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Ramblings

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Ramblings

Allan C. Brownfeld

Allan C. Brownfeld is a syndicated columnist and associate editor of the Lincoln Review, a journal published by the Lincoln Institute of Research and Education, and editor of Issues, the quarterly journal of the American Council for Judaism.

William F. Buckley, Jr.: The Intellectual Father of Modern Conservatism

William F. Buckley, Jr., the intellectual father of the modern American conservative movement, died at his desk in his Stamford, Connecticut, home on February 27 -- working on a column.

In 1949, six years before the founding of National Review, critic Lionel Trilling wrote in The Liberal Imagination that:

In the United States at this time liberalism is not only the dominant but even the sole intellectual tradition. For it is the plain fact nowadays that there are no conservative or reactionary ideas in general circulation.

This would soon change -- largely because of Bill Buckley. In 1951, he first came to public attention with his book God and Man at Yale, which critiqued his alma mater for its hostility to capitalism and religion. Four years later, at the age of 29, he founded National Review.

In its first editorial, Buckley promoted "the superiority of capitalism to socialism, (and) of republicanism to centralism." He vowed the magazine would be different: "It stands athwart history, yelling 'Stop,' at a time when no one is inclined to do so, or have much patience with those who urge it."

It was Buckley's achievement to create a united or "fusionist" conservative movement by bringing together its divergent constituencies -- anti-Communists like Whitaker Chambers, libertarians like Frank Meyer, and traditionalists such as Russell Kirk. He was instrumental in the founding of Young Americans for Freedom, and all of this quickly led to the nomination of Barry Goldwater in 1964 and the election of Ronald Reagan in 1980.

William Rusher, publisher of National Review for 31 years, said:

Unquestionably, he was the principal founder of the modern American conservative movement, who had a major influence on the country, the party, and the world. He was a wonderfully vivacious, effervescent friend, full of fun, a great sense of humor. He just changed the entire image of American conservatism.

In remarks at National Review's 30th anniversary in 1985, President Reagan joked that he picked up his first issue of the magazine in a plain brown wrapper and still anxiously awaited his copy every two weeks -- "without the wrapper." He said:

You just didn't part the Red Sea -- you rolled it back, dried it up and left exposed for all the world to see, the naked desert that is statism. And then, as if that weren't enough, you gave the world something different, something its weariness desperately needed, the sound of laughter and the sight of the rich, green uplands of freedom.

Buckley spread his ideas through National Review, his television program "Firing Line," dozens of books, and thousands of columns. "Before Bill Buckley, there was nothing -- there was no conservative movement," said William Kristol, editor of The Weekly Standard. "No Bill Buckley, no President Reagan. You can't overstate his importance."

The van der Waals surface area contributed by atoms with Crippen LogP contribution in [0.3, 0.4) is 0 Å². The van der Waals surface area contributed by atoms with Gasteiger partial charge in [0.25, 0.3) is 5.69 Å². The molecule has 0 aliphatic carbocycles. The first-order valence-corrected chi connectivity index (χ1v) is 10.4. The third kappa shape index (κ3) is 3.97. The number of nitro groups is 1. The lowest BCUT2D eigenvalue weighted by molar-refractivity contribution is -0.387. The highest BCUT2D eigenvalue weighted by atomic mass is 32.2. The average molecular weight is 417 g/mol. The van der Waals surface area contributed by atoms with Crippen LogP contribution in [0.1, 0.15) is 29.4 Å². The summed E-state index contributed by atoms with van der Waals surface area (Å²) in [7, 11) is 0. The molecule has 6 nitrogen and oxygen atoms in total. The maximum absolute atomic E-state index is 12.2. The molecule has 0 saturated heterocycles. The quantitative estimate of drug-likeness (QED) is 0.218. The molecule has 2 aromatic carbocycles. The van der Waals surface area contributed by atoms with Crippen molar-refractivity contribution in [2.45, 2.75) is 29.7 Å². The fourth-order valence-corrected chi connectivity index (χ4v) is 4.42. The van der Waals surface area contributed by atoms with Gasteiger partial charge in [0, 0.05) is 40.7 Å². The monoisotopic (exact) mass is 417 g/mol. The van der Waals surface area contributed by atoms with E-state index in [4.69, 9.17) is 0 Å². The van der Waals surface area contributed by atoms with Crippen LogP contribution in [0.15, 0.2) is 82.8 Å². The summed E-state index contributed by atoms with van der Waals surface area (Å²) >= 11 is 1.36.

President Bush, a target of Buckley criticism in recent years over the Iraq war, budget deficits, and the growth of executive power, said Buckley "helped lay the intellectual foundations for America's victory in the Cold War and for the conservative movement that continues to this day."

Sam Tanenhaus, who is writing a biography of Buckley, said that he brought together thinkers, activists, cultural figures, and politicians to form a movement of historic impact. At the same time, Tanenhaus said, Buckley fought against isolationism and Anti-Semitism, which had marred conservative politics before the 1950s. "He was the man who made conservatism serious and respectable in America," Tanenhaus said.

Buckley's life had many facets. In 1965, he ran for mayor of New York City under the Conservative Party banner. Asked what he would do if he won, Buckley said, "demand a recount." His works included a series of spy novels in which he reinterpreted the history of the Cold War through the adventures of CIA operative Blackford Oakes. It was at age 50, when he crossed the Atlantic Ocean in his sailboat, that he decided to become a novelist. Among his books is a historical novel with Elvis Presley as a significant character, and one about the Nuremberg trials.

Unlike his brother James, who served in the U.S. Senate from New York, Buckley generally avoided government posts. He did serve from 1969 to 1972 as a presidential appointee to the National Advisory Commission and as a member of the U.S. delegation to the United Nations in 1973. He was a recipient of the Presidential Medal of Freedom.

While so much of today's political debate is contentious and often personalized, Bill Buckley was able to disagree with others without being disagreeable. He became close friends with a number of his intellectual adversaries such as John Kenneth Galbraith and Murray Kempton. Editorially, The New York Times declared: